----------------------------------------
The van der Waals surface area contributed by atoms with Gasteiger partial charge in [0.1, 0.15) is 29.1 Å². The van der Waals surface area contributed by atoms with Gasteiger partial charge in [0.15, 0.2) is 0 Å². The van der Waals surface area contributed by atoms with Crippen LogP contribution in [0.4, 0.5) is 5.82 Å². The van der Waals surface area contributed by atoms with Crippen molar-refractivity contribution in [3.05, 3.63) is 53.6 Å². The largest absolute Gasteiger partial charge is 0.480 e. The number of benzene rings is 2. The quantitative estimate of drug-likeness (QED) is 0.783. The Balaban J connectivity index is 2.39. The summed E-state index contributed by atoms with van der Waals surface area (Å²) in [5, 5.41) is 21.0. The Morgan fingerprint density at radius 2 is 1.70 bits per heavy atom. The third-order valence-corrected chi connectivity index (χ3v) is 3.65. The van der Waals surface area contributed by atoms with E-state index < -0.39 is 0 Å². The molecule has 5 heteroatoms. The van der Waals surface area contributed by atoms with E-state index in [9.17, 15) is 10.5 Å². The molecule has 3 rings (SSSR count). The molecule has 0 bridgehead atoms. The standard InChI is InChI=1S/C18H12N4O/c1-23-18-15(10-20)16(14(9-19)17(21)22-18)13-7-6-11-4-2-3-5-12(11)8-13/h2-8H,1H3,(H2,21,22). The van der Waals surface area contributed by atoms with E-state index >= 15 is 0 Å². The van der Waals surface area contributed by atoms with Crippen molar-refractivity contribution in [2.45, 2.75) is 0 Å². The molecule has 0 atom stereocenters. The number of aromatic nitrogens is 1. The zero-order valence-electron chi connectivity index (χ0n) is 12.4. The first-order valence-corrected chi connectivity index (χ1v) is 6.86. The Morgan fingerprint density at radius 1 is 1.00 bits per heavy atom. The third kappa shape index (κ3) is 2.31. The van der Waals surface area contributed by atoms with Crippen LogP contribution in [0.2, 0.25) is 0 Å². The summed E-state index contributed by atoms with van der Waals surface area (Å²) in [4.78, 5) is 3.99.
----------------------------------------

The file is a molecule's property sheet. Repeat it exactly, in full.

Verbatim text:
The van der Waals surface area contributed by atoms with Gasteiger partial charge in [0.1, 0.15) is 29.1 Å². The van der Waals surface area contributed by atoms with Gasteiger partial charge in [0.15, 0.2) is 0 Å². The van der Waals surface area contributed by atoms with Crippen LogP contribution in [0.4, 0.5) is 5.82 Å². The van der Waals surface area contributed by atoms with Crippen molar-refractivity contribution in [3.05, 3.63) is 53.6 Å². The largest absolute Gasteiger partial charge is 0.480 e. The number of benzene rings is 2. The quantitative estimate of drug-likeness (QED) is 0.783. The Balaban J connectivity index is 2.39. The summed E-state index contributed by atoms with van der Waals surface area (Å²) in [5, 5.41) is 21.0. The Morgan fingerprint density at radius 2 is 1.70 bits per heavy atom. The third-order valence-corrected chi connectivity index (χ3v) is 3.65. The van der Waals surface area contributed by atoms with E-state index < -0.39 is 0 Å². The molecule has 5 heteroatoms. The van der Waals surface area contributed by atoms with E-state index in [9.17, 15) is 10.5 Å². The molecule has 3 rings (SSSR count). The molecule has 0 bridgehead atoms. The standard InChI is InChI=1S/C18H12N4O/c1-23-18-15(10-20)16(14(9-19)17(21)22-18)13-7-6-11-4-2-3-5-12(11)8-13/h2-8H,1H3,(H2,21,22). The van der Waals surface area contributed by atoms with E-state index >= 15 is 0 Å². The van der Waals surface area contributed by atoms with Crippen molar-refractivity contribution in [2.45, 2.75) is 0 Å². The molecule has 0 atom stereocenters. The number of aromatic nitrogens is 1. The zero-order valence-electron chi connectivity index (χ0n) is 12.4. The first-order valence-corrected chi connectivity index (χ1v) is 6.86. The Morgan fingerprint density at radius 1 is 1.00 bits per heavy atom. The third kappa shape index (κ3) is 2.31. The van der Waals surface area contributed by atoms with Crippen LogP contribution in [0.2, 0.25) is 0 Å². The summed E-state index contributed by atoms with van der Waals surface area (Å²) in [4.78, 5) is 3.99.